Denver Broncos: Investigating the True Impact of Ryan Clady's Injury

Baily Deeter@@deetersportsSenior Writer IIIJune 6, 2015

In this photo taken Wednesday, May 27, 2015, Denver Broncos offensive tackle Ryan Clady waits to take part in drills during an NFL football organized team activity at the team's headquarters in Englewood, Colo. Broncos officials announced Thursday, May 28, 2015, that Clady tore his left ACL while taking part in Wednesday's session, an injury that is likely to shelve the veteran offensive lineman for the season. (AP Photo/David Zalubowski)
David Zalubowski/Associated Press

The Ryan Clady of 2015 is nothing like the Ryan Clady of 2010, but his ACL tear will still impact the Denver Broncos.

Clady's unfortunate knee injury during OTAs marks the second season-ending injury suffered by a Bronco this offseason, and this one will hurt. Clady was a Pro Bowl left tackle last year and has been a consistently stellar player for many years.

So it will hurt not to have him around. However, the Broncos have the talent on the line to withstand this major loss.

First of all, they have Chris Clark, who did an admirable job filling in for Clady in 2013. He earned a plus-14.1 grade on Pro Football Focus (subscription required) while filling in for Clady at left tackle. At a mere 290 pounds, the athletic Clark is a great fit for new head coach Gary Kubiak's zone-blocking scheme.

However, Clark struggled at right tackle last year, showing that he's best suited on the left side. Even though he hasn't played in a zone-blocking scheme, he has the tools to be successful.

The team also brought back right tackle Ryan Harris. Harris was drafted by the Broncos a year before Clady and played under current offensive coordinator Rick Dennison for two years and under Kubiak in Houston for two more.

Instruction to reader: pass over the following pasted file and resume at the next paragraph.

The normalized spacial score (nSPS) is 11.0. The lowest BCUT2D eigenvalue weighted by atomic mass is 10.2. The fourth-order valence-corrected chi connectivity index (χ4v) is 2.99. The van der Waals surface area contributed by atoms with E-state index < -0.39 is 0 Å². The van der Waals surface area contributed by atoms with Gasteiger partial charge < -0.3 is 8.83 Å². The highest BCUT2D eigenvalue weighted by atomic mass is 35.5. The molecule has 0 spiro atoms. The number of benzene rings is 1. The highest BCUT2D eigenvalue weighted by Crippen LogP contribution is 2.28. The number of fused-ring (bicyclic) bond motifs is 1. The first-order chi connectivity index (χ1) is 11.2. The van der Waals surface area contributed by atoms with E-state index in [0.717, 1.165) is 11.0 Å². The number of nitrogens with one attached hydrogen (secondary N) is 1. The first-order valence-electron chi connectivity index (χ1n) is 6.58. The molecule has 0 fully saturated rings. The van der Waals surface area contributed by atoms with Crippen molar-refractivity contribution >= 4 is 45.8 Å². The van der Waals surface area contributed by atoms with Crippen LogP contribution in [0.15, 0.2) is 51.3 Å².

Harris' performance was comparable to Clady's last year; in fact, he actually earned a higher grade on PFF. In Denver's zone-blocking scheme, he could be even better.

In 2008, Harris earned a stellar plus-11.6 grade. Weighing in at only 292 pounds, Harris lacks the frame to thrive in a power-blocking scheme, but he has the athleticism Kubiak is looking for in Denver's offense.

Clady is also a better fit for the zone-blocking scheme, and he would have thrived under Kubiak at left tackle. But Clady is more scheme-diverse at a solid 316 pounds, so Harris would appear to benefit more from Denver's scheme.

However, the Broncos can't just slide Harris in at left tackle to solve their problem. While he posted great numbers in Denver and did well under Kubiak in Houston and Kansas City, those numbers came at right tackle. He has played sparingly at left tackle.

The Broncos could put Harris at left tackle, but it sounds like that's not the plan. According to Mike Klis of 9News Broncos, the initial plan is to put rookie Ty Sambrailo at left tackle and leave Clark at right tackle.

I believe that Harris will end up at right tackle, but the main point of Klis' article is that Sambrailo will enter training camp as the left tackle. That should concern Peyton Manning.

Sure, Sambrailo is an extremely athletic prospect who fits well in Denver's scheme. But even at 311 pounds, he lacks the functional strength to be an effective left tackle. 

This seems like a fixable issue, but simply adding strength to his frame is very different from applying that strength on the field. Also, Sambrailo is a rookie, and, according to ESPN's Jeff Legwold, he's had trouble dealing with Von Miller and DeMarcus Ware in Denver's OTAs. He's smart, but he has a lot to learn.

The Broncos have one more reasonable option in Michael Schofield. However, Schofield was an overlooked third-round pick last year who has no real experience, so he's probably only going to fill a depth role.  

In my opinion, Harris should start at right tackle, and Clark is the best option at left tackle. Neither is in Clady's league, but both can keep Manning upright for the most part.

On the contrary, if the Broncos end up starting Sambrailo and he lets one guy past him, it could end Manning's career.

The Broncos will be fine if they start the veterans in accordance with Manning's shrinking championship window. But if they don't, the blindside, career-ending hit on Denver's aging quarterback would become a real possibility.